Men of War II – Review
Follow Genre: RTS
Developer: Best Way
Publisher: Fulqrum Publishing
Platform: PC
Tested on: PC

Men of War II – Review

Site Score
Good: A plethora of customisable modes
Bad: Mandatory online, even in single player
User Score
(1 votes)
Click to vote
VN:R_U [1.9.22_1171]
Rating: 10.0/10 (1 vote cast)

Fans have eagerly been waiting for Men of War II ever since it was first teased back in August of 2022. The game was set to launch at the end of that year, but was delayed several times, due to the ongoing war in Ukraine, where developer Best Way is based. We’re not going to go into the whole idea of a Ukrainian developer bringing us a war game where Russians are a playable faction, as that’s a completely different can of worms. Instead, we’re taking a look at Men of War II as its own thing, because the game is finally here, and we’re more than eager to find out whether the wait was worth it.


Set against the well-known background of WWII, Men of War II presents players with a series of fictional campaigns, each telling the story of a different faction; the Russians, the Americans, and the Germans. We won’t be going into detail here, as there are simply too many different scenarios to detail all of them, but we can tell you that the stories are well-written and presented in a cinematic way, making each campaign feel like you’re playing through a movie. A disclaimer makes it clear that although the game takes inspiration from historical events, all the narrative content in the game is still fictional, and any resemblance to actual events is coincidental, which is a bit of a contradiction in itself.


There are literally hundreds of different units in the game, each represented by in-game models, and historical accuracy is key here. The end result is nothing short of impressive, if only because of the sheer amount of work that went into lovingly rendering both the combatants and the environments. Even on our mid-range hardware, the game looked fantastic, both when getting an eagle-eye view of the battlefield and when we zoomed in on the gruesome carnage of war. Even then, the game’s performance was good, with only minimal stutter. The game’s narrative cutscenes are particularly impressive, underlining the vivid nature of the campaign.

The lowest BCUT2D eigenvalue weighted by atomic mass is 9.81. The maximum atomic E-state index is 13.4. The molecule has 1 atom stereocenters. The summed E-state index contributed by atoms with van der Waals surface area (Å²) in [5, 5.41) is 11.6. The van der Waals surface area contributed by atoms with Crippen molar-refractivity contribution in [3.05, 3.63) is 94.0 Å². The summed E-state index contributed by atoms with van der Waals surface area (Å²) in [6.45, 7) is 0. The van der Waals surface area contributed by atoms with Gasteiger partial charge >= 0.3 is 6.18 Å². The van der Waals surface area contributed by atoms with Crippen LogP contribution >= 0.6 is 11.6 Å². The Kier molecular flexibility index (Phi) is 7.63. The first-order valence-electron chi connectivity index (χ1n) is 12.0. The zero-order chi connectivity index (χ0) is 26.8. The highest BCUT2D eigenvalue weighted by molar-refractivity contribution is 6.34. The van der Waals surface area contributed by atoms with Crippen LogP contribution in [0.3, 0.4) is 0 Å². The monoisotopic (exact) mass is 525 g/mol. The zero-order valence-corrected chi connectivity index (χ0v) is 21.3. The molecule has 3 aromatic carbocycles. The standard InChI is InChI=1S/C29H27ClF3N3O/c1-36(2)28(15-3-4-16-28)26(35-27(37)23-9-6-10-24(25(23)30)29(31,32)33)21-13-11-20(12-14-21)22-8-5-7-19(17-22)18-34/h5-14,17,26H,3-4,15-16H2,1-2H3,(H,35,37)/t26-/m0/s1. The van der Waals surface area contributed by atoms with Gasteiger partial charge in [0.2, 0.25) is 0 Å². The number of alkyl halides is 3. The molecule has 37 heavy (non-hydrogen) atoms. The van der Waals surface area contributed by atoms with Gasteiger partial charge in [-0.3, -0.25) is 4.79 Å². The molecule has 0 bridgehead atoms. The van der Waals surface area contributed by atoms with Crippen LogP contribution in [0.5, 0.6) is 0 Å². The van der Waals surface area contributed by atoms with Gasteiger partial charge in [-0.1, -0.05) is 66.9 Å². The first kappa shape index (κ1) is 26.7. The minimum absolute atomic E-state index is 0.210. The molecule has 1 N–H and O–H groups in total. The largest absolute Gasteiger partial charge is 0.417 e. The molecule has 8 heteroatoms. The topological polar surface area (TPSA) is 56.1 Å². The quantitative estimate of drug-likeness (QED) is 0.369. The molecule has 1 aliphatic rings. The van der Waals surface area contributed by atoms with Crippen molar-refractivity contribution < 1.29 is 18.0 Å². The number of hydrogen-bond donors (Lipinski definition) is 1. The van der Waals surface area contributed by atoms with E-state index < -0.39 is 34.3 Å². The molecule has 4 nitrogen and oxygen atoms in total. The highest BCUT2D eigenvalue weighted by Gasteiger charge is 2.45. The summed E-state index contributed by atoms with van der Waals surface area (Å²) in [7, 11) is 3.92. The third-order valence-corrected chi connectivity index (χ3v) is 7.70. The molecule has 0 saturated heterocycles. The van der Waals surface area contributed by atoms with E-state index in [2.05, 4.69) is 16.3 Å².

It’s not just a visual spectacle that Men of War II has to offer, as the game’s audio is great too. We recommend using headphones to fully immerse yourself in the theatre of war, as the game’s sound effects take center stage here in bringing the war to life. The game also boasts fantastic voice acting and a suitably cinematic orchestral score.


While Men of War II might seem like the next thirteen-in-a-dozen RTS title at first glance, it’s actually a surprisingly layered and deep take on the genre. The unique hook here is that it’s just as easy to issue orders to your entire army as it is to take direct control of a single unit for precision maneuvers. It’s also a brutal affair, where the lives of your soldiers feel cheap as you send them into the meat grinder that is the battlefield. Every inch of said battlefield that you manage to claim feels like a reward in itself. Fortunately, the game is also one of the more accessible and intuitive RTS titles we’ve seen in recent years. New recruits can easily navigate the battlefield thanks to an excellent tutorial, whereas veterans returning from previous Men of War titles will find that the ability to micromanage your army has been taken to an unprecedented level, in a good way. Yet, at its core, Men of War II also doesn’t lose focus: beneath all the bells and whistles still lies a solid fast-paced RTS too, where your aim is to get in, clear your objectives, and get out as fast as possible.

You have a myriad of options to achieve those objectives too, and the beauty about Men of War II is that the power creep that is so common in the genre is notably absent here. Instead of more advanced units simply costing more and overpowering basic units, everyone has a fighting chance. A regular soldier on foot may just carry an anti-tank grenade, and a lucky shot could destroy your opponent’s biggest machine of destruction as a result. The downside to this is that Men of War II doesn’t always feel as balanced as it could be, but ultimately this is an accurate depiction of the sheer chaos of war, and it’s those rare moments that linger with you and make the game truly feel as unique as it is. And like we said, life is cheap on the frontlines. Sure, it hurts when you’re on the receiving side of a lucky shot, but these won’t take out your entire force at once, and you can always recruit more soldiers, provided you have the necessary command points. Furthermore, the units at your disposal have their own unique ways of dealing with objectives, changing up the dynamics of how you tackle missions depending on which troops you have access to.